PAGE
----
"Action Princesses and Making the Hero’s Journey Available to Everyone"
Jaclyn Friedman has a fascinating column in the Guardian about the fact that even empowered princesses don’t do as much for girls as ordinary-boys-turned-heroes do for boys:
The studio whose most iconic heroes include a toy cowboy, a rat, a fish, a boy scout, and a lonely trash compactor (all male-identified, of course), couldn’t figure out how to tell a story about a human girl without making her a princess. That’s the problem in a nutshell: if the sparkling minds at Pixar can’t imagine their way out of the princess paradigm, how can we expect girls to?
The past decade may have seen a welcome increase in on-screen female action heroes, but we’re still far from gender parity in the genre, and even when they’re not princesses, they’re nearly all trained assassins or Chosen Ones. Joseph Campbell wrote indelibly about the power of The Hero with a Thousand Faces – an ur-hero who’s living a mundane life when he’s faced with a challenge through which he can discover his greatness. It’s easy to see why this matters: everyman hero stories teach every boy that he can make himself great through his own actions, regardless of how dull or difficult the lot in life he’s been handed.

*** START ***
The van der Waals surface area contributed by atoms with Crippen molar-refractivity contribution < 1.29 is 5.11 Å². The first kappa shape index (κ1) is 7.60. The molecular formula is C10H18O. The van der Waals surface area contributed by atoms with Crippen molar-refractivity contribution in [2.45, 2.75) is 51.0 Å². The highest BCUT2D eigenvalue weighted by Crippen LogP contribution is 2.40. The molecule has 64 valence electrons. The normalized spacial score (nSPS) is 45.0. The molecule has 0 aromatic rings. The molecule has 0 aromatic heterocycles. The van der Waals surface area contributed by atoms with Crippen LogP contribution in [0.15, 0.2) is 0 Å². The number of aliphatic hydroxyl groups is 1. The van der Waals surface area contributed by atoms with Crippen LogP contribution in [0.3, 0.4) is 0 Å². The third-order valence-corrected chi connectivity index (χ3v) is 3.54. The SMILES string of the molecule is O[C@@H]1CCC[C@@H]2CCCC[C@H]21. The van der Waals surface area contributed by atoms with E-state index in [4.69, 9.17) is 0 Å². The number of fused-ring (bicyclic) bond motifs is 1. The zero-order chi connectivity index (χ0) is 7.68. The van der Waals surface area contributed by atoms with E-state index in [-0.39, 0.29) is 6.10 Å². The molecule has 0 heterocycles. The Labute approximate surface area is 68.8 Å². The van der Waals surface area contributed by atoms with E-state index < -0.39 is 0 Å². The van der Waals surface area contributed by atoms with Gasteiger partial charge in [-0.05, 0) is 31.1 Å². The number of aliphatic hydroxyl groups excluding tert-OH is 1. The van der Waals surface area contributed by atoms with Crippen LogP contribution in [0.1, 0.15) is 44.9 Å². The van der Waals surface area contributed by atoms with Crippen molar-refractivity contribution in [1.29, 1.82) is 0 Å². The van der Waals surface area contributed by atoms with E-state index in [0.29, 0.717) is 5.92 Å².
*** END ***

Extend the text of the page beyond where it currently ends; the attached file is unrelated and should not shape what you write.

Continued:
Princess stories – even Action Princess stories – inherently fail the Conrad test.
I do think there’s something really important about teaching girls that the gender norms laid out for them are add-ons, rather than restrictions. Leaching the meaning out of a word like “princess” is a task that has value. But if we’re ascribing strength to states that girls in the audience think don’t apply to them, if the lesson and Brave and other movies is that if your father hasn’t hooked you up with weaponry and training as a child that adventure is still out of site, then we’re winning one battle at the expense of another. I’m not entirely sure that’s the case—the little girls in the audience at the screening I attended didn’t seem to have trouble identifying with Merida. But there’s nothing wrong with empowering girls who aren’t princesses, in making the journey to heroism a little longer, but proving it can still be traveled no matter where in the process you start.